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Scientists: Atmospheric carbon might turn lakes more acidic

Great Lakes Guide

TRAVERSE CITY, MI (AP)— Scientists say the atmospheric carbon overload responsible for global warming might also be making large lakes more acidic.

It's happening in oceans, which are taking in some of the carbon dioxide that human activity pumps skyward. That imperils coral reefs and other marine life.

U.S. scientists have placed sensors on a buoy in Lake Huron to follow water chemistry trends. They hope eventually to do likewise in the other Great Lakes.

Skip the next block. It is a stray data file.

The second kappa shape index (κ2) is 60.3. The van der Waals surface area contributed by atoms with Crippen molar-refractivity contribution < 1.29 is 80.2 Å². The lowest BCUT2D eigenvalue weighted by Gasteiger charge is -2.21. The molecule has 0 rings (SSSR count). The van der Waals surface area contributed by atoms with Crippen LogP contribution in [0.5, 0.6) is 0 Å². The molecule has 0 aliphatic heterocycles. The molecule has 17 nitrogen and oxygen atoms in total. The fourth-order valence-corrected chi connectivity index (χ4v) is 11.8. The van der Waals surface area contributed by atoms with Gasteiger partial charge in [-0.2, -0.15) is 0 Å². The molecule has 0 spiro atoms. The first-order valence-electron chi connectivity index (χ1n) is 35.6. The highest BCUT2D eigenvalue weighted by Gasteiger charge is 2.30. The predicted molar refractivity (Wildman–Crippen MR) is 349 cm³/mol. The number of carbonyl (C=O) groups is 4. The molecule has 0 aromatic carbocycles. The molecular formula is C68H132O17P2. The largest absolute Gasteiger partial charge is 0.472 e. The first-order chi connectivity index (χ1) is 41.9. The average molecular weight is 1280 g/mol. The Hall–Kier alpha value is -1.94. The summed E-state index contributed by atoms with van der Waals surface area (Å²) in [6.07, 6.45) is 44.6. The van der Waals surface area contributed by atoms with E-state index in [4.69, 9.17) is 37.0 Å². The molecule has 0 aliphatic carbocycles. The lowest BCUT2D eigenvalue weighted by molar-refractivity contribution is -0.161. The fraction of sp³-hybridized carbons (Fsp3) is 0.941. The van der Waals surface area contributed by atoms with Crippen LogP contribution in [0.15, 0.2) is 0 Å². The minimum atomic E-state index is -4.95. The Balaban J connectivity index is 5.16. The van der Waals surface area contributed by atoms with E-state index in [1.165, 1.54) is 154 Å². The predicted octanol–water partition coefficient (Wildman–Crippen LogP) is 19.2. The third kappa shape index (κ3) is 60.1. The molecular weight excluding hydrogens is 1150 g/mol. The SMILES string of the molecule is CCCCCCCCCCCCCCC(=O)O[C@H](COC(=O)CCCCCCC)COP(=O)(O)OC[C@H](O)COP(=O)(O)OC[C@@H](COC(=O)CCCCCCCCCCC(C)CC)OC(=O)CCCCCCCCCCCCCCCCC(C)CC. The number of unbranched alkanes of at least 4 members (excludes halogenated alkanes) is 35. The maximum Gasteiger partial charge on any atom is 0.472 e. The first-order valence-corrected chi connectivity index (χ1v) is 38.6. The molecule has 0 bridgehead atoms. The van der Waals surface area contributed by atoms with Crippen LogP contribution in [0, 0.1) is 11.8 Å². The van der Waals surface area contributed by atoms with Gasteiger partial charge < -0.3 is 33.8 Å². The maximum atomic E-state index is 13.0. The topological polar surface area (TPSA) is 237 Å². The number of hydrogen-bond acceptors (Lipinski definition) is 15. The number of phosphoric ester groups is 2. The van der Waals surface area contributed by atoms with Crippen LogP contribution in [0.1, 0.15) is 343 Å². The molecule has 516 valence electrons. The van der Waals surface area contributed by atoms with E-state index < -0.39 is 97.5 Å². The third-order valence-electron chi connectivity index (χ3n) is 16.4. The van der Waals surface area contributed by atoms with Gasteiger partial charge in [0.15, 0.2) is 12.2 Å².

Studies predict the Great Lakes and other large freshwater bodies around the world will become more acidic, which could disrupt food chains and habitat, but they need data over multiple years to be sure.

The Associated Press is one of the largest and most trusted sources of independent newsgathering, supplying a steady stream of news to its members, international subscribers and commercial customers. AP is neither privately owned nor government-funded; instead, it's a not-for-profit news cooperative owned by its American newspaper and broadcast members.